The structural stability of resveratrol at its interface binding pose was confirmed by molecular dynamic simulations [80]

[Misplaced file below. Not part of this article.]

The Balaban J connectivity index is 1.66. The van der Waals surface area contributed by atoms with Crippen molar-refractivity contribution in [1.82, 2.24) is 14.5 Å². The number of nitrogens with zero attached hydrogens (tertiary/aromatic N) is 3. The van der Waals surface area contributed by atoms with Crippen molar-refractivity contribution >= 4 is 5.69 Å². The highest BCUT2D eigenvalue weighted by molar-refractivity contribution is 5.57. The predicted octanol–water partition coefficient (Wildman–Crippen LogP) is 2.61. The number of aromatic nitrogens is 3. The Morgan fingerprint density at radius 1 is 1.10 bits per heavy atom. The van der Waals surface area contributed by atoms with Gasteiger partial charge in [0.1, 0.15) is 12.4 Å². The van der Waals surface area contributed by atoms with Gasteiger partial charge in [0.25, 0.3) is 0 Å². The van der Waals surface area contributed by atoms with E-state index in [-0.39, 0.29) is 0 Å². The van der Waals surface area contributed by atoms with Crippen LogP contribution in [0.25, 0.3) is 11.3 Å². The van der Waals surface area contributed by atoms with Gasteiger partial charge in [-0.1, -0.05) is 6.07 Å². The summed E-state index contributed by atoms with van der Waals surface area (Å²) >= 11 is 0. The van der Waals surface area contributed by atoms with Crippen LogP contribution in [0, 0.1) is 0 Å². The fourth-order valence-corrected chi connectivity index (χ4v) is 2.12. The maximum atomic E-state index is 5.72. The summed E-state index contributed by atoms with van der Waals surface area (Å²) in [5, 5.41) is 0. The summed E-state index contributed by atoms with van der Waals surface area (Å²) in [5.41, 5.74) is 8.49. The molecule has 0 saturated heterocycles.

The structural stability of resveratrol at its interface binding pose was confirmed by molecular dynamic simulations [80]. druggable targets. Among the clinical trials actually recruited, some natural compounds are ongoing to examine their potential role to prevent and to treat the COVID-19 infection. Many natural scaffolds, including alkaloids, terpenes, flavonoids, and benzoquinones, were investigated by in-silico, in-vitro, and in-vivo approaches. Despite the large data set obtained by a computational approach, experimental evidences in most cases are not available. To fill this gap, further efforts to validate these results are required. We believe that an accurate investigation of naturally occurring compounds may provide insights for the potential treatment of COVID-19 patients. antiviral therapies generally takes from 10 to 17 years, while for particular vaccine production HDAC inhibitor it should be necessary to wait for a timeframe of approximately 12C18 months. In December 2020, the Food and Drug Administration (FDA) issued an Emergency Use Authorization (EUA) for the Pfizer-BioNTech COVID-19 (BNT162b2) vaccine (Pfizer, Inc; Philadelphia, Pennsylvania). This vaccine is a lipid nanoparticle-formulated nucleoside-modified mRNA vaccine encoding HDAC inhibitor the prefusion Spike glycoprotein of SARS-CoV-2. Despite the ultracold-chain storage and requirements for handling and administration, HDAC inhibitor this vaccine will be feasible to implement. Still, these requirements could limit its availability to some populations, thereby negatively impacting health equity. In this perspective, scientific efforts should be made to overcome these challenges and advance health equity [4]. An issue to emphasize is the importance of the network between experts in complementary disciplines involved in COVID-19 investigation. In this connection, a trans-European Cooperation in Science and Technology (COST) action network is currently promoting scientific collaborations to speed up the achievements against COVID-19 [5]. Another main point is represented by the evolution and the adaptive mutations of the virus [6]. Indeed, the presence of SARS-CoV-2 Spike mutations can affect the interaction with the human epithelial cell receptors Angiotensin Converting Enzyme 2 (ACE2). The question of whether this would correspond to a novel and more potent COVID-19 specificities eventually requiring the development of wider-spectrum anti-SARS-CoV-2 strategies, such as vaccines or antiviral drugs, remains open [7,8,9]. Hence, the repurposing of clinically evaluated drugs is one of the most promising strategies to address the immense landscape of diseases, including infectious ones such as COVID-19. Remarkably, while most drug repurposing occurrences are based on synthetic compounds, naturally occurring molecules may offer significant opportunities. In fact, nature itself may be considered a magic bullet providing molecules with promising or still unexplored pharmacological properties [10,11]. It was reported that around 80% of the human population draws on traditional plants in the developing world for health quality and requirements [12,13]. Moreover, natural products are considered an essential source of successful drug leads and provide unique structural diversity with respect to standard combinatorial chemistry. Since more than 95% of the worlds biodiversity has not been evaluated for potential biological activity, the main challenge involves how to efficiently access and enhance this natural chemical diversity [14,15,16]. Therefore, the different chemical space structural, affordability, lack of substantial toxic effects and inherent biologic properties of natural products allow to consider them good candidates for new therapeutics [17,18]. As a result of the current COVID-19 outbreak, the repurposing of natural products could be an effective strategy to handle the SARS-CoV-2 infection. Currently, several studies have highlighted the antiviral properties of several natural compounds [12,19,20]. Therefore, naturally occurring molecules with broad antiviral spectrum may offer a safe, effective, and inexpensive platform for identifying novel treatment of SARS-CoV-2. To prepare this review article, the PubMed database ( was used to analyze scientific manuscripts matching the queries SARS-CoV-2 and natural products. After analyzing the compelling articles dealing with the antiviral activity of natural compounds against SARS-CoV-2, we dedicated our attention to natural compounds recognizing SARS-CoV-2 druggable HDAC inhibitor targets. Particularly, natural compounds currently under clinical trials were extensively herein discussed. Due to the amount of data from scientific literature, in our opinion sometimes inaccurate and superficial, our main goal is to give a vision on the possible role of the natural compounds against SARS-CoV-2. In this regard, based on the MGC33310 recent analysis gathered on SARS-CoV-2 targets [21], we focused on natural compounds HDAC inhibitor under clinical trials in the first section. Meanwhile, in the second section, we provided in-vitro, in-vivo and in-silico results of the natural derivatives against SARS-CoV-2. This analysis may help to figure out the most promising natural products which lead to the development of drugs for the treatment or prophylaxis of the emergent pandemic. Since the drug repurposing is a time-saving medicinal chemistry strategy, it could offer an excellent opportunity to obtain useful and non-toxic drugs to fight COVID-19. 2. Results 2.1. Natural Occurring Compounds Undergoing Clinical Trials The clinical severity of COVID-19 varies.